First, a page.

The Mazda bakkie also has a history going back decades. Mazda was originally known as the Toyo Cork Kogyo Co and was formed in Hiroshima in January 1920. Founded to manufacture machine tools, Toyo Cork Kogyo was saved from bankruptcy in the late 1920s, by the Hiroshima Saving Bank as well as other business leaders in Hiroshima. It was in 1931 that Toyo Kogyo started making vehicles, with the introduction of the Mazda-Go autorickshaw. This was a three-wheeled truck.
In 1931, 66 units were built. The following year Toyo Kogyo started exporting these trucks to China. Then Using the Mazda-Go, Toyo Kogyo launched their first advertising campaign which saw four Mazda-Go Type KC36 trucks and one Mazda-Go Type-DC taking part in a caravan from Kagoshima to Tokyo.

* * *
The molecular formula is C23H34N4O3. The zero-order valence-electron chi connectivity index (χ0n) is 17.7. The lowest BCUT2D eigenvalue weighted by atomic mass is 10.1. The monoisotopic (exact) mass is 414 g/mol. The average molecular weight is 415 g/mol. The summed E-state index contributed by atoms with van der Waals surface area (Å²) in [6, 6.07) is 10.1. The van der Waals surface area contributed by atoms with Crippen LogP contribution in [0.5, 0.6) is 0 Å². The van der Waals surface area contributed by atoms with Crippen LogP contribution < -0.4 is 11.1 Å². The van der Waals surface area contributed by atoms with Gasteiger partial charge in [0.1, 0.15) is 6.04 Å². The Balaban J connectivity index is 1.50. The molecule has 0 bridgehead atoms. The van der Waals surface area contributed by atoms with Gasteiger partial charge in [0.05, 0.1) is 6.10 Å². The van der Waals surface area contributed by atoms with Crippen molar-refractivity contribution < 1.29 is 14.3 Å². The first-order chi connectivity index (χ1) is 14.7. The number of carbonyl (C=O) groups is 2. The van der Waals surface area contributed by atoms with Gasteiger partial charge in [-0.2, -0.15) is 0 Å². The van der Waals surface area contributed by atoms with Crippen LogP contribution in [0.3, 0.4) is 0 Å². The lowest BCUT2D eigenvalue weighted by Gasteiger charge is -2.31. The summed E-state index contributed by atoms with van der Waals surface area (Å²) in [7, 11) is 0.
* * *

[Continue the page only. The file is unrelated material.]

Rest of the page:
They covered 2 700 kilometres in 25 days.
The bakkies that were an ubiquitous part of the South African motoring landscape were basically boxes on wheels. The gear shift was either on the steering column or four-on-the-floor and if you wanted aircon you’d have to drive with the windows open. They didn’t have Bluetooth or SatNav and if you wanted to find your way about you would have to use paper maps. If you wanted to reverse you would have to crane your neck at an impossible angle to see where you were going and slam on the brakes if your were reversing too quickly. No rearview cameras then or parking sensors, for that matter.